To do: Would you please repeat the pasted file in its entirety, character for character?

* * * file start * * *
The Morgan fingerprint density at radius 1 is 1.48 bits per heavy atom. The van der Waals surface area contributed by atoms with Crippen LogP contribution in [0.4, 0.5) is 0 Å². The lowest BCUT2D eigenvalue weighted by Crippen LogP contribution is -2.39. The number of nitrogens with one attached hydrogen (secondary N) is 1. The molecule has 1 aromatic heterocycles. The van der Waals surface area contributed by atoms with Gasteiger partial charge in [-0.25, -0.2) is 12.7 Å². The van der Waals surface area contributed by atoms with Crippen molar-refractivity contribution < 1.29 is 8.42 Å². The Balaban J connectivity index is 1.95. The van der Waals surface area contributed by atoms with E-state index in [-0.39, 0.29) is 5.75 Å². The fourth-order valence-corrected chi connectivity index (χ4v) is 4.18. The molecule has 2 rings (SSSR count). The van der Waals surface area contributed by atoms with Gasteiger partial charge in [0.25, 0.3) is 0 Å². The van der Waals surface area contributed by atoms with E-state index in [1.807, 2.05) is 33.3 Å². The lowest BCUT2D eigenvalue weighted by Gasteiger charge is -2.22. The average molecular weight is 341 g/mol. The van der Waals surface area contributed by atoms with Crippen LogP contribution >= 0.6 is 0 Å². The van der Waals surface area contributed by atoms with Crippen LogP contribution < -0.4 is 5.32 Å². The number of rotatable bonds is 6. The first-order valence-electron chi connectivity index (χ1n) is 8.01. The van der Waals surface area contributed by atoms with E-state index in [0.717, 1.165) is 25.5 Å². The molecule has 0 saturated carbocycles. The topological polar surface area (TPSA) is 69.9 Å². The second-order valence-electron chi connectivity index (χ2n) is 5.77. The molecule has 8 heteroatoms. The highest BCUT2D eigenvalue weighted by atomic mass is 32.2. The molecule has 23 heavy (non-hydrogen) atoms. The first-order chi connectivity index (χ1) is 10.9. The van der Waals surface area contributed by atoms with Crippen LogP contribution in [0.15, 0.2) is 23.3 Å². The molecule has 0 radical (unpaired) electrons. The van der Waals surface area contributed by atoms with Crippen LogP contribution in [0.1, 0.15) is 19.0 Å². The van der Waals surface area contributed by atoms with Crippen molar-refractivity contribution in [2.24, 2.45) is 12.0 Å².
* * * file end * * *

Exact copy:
The Morgan fingerprint density at radius 1 is 1.48 bits per heavy atom. The van der Waals surface area contributed by atoms with Crippen LogP contribution in [0.4, 0.5) is 0 Å². The lowest BCUT2D eigenvalue weighted by Crippen LogP contribution is -2.39. The number of nitrogens with one attached hydrogen (secondary N) is 1. The molecule has 1 aromatic heterocycles. The van der Waals surface area contributed by atoms with Gasteiger partial charge in [-0.25, -0.2) is 12.7 Å². The van der Waals surface area contributed by atoms with Crippen molar-refractivity contribution < 1.29 is 8.42 Å². The Balaban J connectivity index is 1.95. The van der Waals surface area contributed by atoms with E-state index in [-0.39, 0.29) is 5.75 Å². The fourth-order valence-corrected chi connectivity index (χ4v) is 4.18. The molecule has 2 rings (SSSR count). The van der Waals surface area contributed by atoms with Gasteiger partial charge in [0.25, 0.3) is 0 Å². The van der Waals surface area contributed by atoms with E-state index in [1.807, 2.05) is 33.3 Å². The lowest BCUT2D eigenvalue weighted by Gasteiger charge is -2.22. The average molecular weight is 341 g/mol. The van der Waals surface area contributed by atoms with Crippen LogP contribution >= 0.6 is 0 Å². The van der Waals surface area contributed by atoms with Crippen LogP contribution < -0.4 is 5.32 Å². The number of rotatable bonds is 6. The first-order valence-electron chi connectivity index (χ1n) is 8.01. The van der Waals surface area contributed by atoms with E-state index in [0.717, 1.165) is 25.5 Å². The molecule has 0 saturated carbocycles. The topological polar surface area (TPSA) is 69.9 Å². The second-order valence-electron chi connectivity index (χ2n) is 5.77. The molecule has 8 heteroatoms. The highest BCUT2D eigenvalue weighted by atomic mass is 32.2. The molecule has 23 heavy (non-hydrogen) atoms. The first-order chi connectivity index (χ1) is 10.9. The van der Waals surface area contributed by atoms with Crippen LogP contribution in [0.15, 0.2) is 23.3 Å². The molecule has 0 radical (unpaired) electrons. The van der Waals surface area contributed by atoms with Crippen LogP contribution in [0.1, 0.15) is 19.0 Å². The van der Waals surface area contributed by atoms with Crippen molar-refractivity contribution in [2.24, 2.45) is 12.0 Å².